Wednesday, April 28, 2010

He says she says

two views regarding the recent "helicopter incident"
Chinese chopper 'ignored orders' / Insubordination within navy could heighten possibility of accidents

The Yomiuri Shimbun

A Chinese Navy helicopter likely was ignoring orders from its own mother ship when it flew within 100 meters of a Maritime Self-Defense Force destroyer on April 8, according to Defense Ministry sources.

The pilot's actions suggest that orders may not be rigorously followed within the Chinese Navy, and Defense Ministry officials are concerned that such insubordination could increase the possibility of accidents.

According to the sources, the incident occurred when the Chinese fleet was engaged in training exercises from April 7 to Friday. A total of 10 warships and submarines, including guided missile destroyers, traveled from the East China Sea through the Okinawa islands to waters off Okinotorishima island, the southernmost point in Japan, in the western Pacific Ocean.

The MSDF sent two destroyers and a P-3C surveillance aircraft to monitor the activities of the fleet.

On the morning of April 8, the carrier-based helicopter approached an MSDF destroyer when the fleet was practicing the takeoff and landing of its helicopters in the central area of the East China Sea.

When the helicopter took off from a guided missile destroyer, it was about 4,000 meters away from the MSDF destroyer Suzunami. As the chopper flew closer to the Suzunami, the destroyer ordered it several times by radio not to fly any closer to the Japanese destroyers.

However, the helicopter ignored the orders and continued toward the Suzunami. Ultimately the helicopter was only about 90 meters away from the Suzunami at a height of about 30 meters, lower than the destroyer's mast.

On Wednesday, a Chinese Navy helicopter approached an MSDF destroyer south of the Okinawa Island. This time, the helicopter circled around the destroyer Asayuki twice.

A senior Defense Ministry official said it is possible the helicopter ignored the instructions of its fleet in the second case as well.

"If a Chinese helicopter goes out of control and collides with one of our destroyers, anti-Japanese sentiment will flare up in China. We need to establish rules to prevent accidents on the open sea," the official said.
(Apr. 27, 2010)

China defends naval fly-bys near Japan

* Source: Global Times
* [01:33 April 28 2010]

By Li Jing

Beijing's new ambassador to Tokyo rejected a Japanese protest Tuesday over Chinese military helicopters twice making fly-bys near Japanese naval destroyers, blaming Japan for the row, AFP reported Tuesday.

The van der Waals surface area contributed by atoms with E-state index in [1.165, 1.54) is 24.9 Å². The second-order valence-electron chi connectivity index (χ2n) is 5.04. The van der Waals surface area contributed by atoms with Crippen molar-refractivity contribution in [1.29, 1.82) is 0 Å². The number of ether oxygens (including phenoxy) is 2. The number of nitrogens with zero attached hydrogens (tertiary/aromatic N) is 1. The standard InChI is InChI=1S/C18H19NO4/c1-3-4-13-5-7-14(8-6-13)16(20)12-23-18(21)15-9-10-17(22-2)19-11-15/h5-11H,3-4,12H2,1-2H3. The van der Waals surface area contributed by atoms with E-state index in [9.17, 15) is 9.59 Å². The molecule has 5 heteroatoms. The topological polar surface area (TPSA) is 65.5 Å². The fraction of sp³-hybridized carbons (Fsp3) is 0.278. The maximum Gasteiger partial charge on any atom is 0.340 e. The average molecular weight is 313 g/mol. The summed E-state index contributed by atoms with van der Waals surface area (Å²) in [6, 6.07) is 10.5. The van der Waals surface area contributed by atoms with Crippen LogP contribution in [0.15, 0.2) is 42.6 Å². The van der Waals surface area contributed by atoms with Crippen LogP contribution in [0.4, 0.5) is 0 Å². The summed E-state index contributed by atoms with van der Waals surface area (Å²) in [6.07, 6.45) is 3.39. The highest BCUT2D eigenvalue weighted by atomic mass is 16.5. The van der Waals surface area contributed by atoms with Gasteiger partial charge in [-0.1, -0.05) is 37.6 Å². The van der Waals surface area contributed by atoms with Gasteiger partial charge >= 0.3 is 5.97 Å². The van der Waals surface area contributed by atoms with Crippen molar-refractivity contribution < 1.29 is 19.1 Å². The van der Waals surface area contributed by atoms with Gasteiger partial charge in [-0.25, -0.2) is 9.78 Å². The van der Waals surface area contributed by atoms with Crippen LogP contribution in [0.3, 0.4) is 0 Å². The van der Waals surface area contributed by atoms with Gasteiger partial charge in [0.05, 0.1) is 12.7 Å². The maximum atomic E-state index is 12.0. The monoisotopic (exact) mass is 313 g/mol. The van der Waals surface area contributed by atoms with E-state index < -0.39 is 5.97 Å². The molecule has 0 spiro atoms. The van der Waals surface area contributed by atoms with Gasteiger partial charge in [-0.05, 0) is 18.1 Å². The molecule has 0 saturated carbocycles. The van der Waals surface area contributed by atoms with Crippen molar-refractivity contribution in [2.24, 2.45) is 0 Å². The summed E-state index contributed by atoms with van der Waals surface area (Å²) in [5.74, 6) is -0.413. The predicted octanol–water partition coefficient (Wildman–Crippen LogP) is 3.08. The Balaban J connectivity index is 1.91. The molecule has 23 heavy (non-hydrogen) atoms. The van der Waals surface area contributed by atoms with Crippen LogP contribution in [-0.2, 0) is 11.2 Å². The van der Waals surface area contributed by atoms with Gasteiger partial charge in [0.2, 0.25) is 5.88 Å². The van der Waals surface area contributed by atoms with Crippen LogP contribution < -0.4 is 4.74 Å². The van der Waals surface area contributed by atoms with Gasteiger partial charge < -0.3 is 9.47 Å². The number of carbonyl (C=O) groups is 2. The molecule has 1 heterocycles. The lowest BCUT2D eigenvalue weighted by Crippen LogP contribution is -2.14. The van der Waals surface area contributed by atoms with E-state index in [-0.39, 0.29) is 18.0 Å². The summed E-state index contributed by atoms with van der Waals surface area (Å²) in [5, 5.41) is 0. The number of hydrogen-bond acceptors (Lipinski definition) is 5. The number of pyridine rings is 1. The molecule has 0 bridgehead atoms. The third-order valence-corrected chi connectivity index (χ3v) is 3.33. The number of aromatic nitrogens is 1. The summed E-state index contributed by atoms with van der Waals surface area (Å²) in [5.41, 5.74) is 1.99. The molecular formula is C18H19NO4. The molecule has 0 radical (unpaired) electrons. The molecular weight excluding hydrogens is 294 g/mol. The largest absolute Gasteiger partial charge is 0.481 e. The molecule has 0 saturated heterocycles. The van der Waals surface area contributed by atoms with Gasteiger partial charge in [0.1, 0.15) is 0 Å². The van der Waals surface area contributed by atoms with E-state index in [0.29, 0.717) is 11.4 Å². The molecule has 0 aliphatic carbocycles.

The helicopter fly-bys took place near Japan's Okinawa island this month - on April 9 and 21 - when Japanese naval ships spotted and followed the largest Chinese flotilla of warships so far to sail between Japanese islands.

Cheng Yonghua, the new ambassador, said China's naval drills in the waters off Japan are conducted "in accordance with international rules," adding that China is devoted to boosting transparency regarding its military buildup by releasing a defense white paper and through other means, according to the Kyodo News Agency.

"How would the Japanese people feel if there was a Japanese drill and the Japanese left port and were then annoyingly chased by Chinese destroyers? That breaches the spirit of mutual understanding and mutual trust," AFP quoted Cheng as saying at the Japan National Press Club.

Tokyo has lodged a protest through diplomatic channels over what it considered "dangerous" approaches by Chinese vessel-borne helicopters toward Japanese destroyers, which were said to be deployed for surveillance of Chinese vessels.

According to Kyodo, though China has explained to Japan that the approaches were a "necessary defense measure" in response to Japanese surveillance activities, Foreign Minister Katsuya Okada said Friday that he was "not convinced" by the explanation.

"Japan is overreacting on this issue," Peng Guangqian, an expert at the PLA Academy of Military Science, told the Global Times. "Those Chinese Navy vessels were carrying out normal military drills on the high seas rather than other locations. Japan needs to maintain a proper stance toward other countries' normal military exercises held there."

"This incident also indicates that China and Japan have not set up firm mutual trust. Both sides need to be devoted to strengthening the bilateral relationship further in a bid to decrease unnecessary misunderstandings and conflicts," Peng added.

Cheng was also asked to comment on an ongoing row between the US and Japan over where to relocate an unpopular US airbase on Okinawa.

"China is not in a position to comment, but the military arrangement between Japan and the US should not be aimed against a third country. … I mean China," the ambassador said, according to AFP.

Agencies contributed to this story

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